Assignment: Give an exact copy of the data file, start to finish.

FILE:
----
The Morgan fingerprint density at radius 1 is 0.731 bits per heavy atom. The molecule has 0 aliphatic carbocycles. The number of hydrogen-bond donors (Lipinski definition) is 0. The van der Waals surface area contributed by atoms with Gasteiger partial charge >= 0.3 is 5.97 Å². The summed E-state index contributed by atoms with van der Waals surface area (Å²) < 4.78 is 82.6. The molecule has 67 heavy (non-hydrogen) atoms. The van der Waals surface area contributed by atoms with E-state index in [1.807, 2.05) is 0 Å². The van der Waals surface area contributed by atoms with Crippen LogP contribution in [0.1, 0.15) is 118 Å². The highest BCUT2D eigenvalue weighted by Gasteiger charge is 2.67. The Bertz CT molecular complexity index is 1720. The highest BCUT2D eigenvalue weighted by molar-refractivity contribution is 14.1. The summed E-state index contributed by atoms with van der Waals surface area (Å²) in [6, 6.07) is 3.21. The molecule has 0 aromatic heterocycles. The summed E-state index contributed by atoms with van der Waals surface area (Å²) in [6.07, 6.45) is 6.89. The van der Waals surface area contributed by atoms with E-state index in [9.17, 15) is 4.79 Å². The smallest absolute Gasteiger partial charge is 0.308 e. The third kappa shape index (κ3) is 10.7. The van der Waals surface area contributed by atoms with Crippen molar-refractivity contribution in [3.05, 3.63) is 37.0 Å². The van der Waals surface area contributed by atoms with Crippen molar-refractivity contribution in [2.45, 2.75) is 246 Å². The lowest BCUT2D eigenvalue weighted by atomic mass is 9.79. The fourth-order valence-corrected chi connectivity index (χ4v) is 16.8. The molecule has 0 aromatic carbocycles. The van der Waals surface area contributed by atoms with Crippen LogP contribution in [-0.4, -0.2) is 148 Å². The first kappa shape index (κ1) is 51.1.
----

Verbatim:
The Morgan fingerprint density at radius 1 is 0.731 bits per heavy atom. The molecule has 0 aliphatic carbocycles. The number of hydrogen-bond donors (Lipinski definition) is 0. The van der Waals surface area contributed by atoms with Gasteiger partial charge >= 0.3 is 5.97 Å². The summed E-state index contributed by atoms with van der Waals surface area (Å²) < 4.78 is 82.6. The molecule has 67 heavy (non-hydrogen) atoms. The van der Waals surface area contributed by atoms with E-state index in [1.807, 2.05) is 0 Å². The van der Waals surface area contributed by atoms with Crippen LogP contribution in [0.1, 0.15) is 118 Å². The highest BCUT2D eigenvalue weighted by Gasteiger charge is 2.67. The Bertz CT molecular complexity index is 1720. The highest BCUT2D eigenvalue weighted by molar-refractivity contribution is 14.1. The summed E-state index contributed by atoms with van der Waals surface area (Å²) in [6, 6.07) is 3.21. The molecule has 0 aromatic heterocycles. The summed E-state index contributed by atoms with van der Waals surface area (Å²) in [6.07, 6.45) is 6.89. The van der Waals surface area contributed by atoms with E-state index in [9.17, 15) is 4.79 Å². The smallest absolute Gasteiger partial charge is 0.308 e. The third kappa shape index (κ3) is 10.7. The van der Waals surface area contributed by atoms with Crippen molar-refractivity contribution in [3.05, 3.63) is 37.0 Å². The van der Waals surface area contributed by atoms with Crippen molar-refractivity contribution in [2.45, 2.75) is 246 Å². The lowest BCUT2D eigenvalue weighted by atomic mass is 9.79. The fourth-order valence-corrected chi connectivity index (χ4v) is 16.8. The molecule has 0 aromatic carbocycles. The van der Waals surface area contributed by atoms with Crippen LogP contribution in [-0.4, -0.2) is 148 Å². The first kappa shape index (κ1) is 51.1.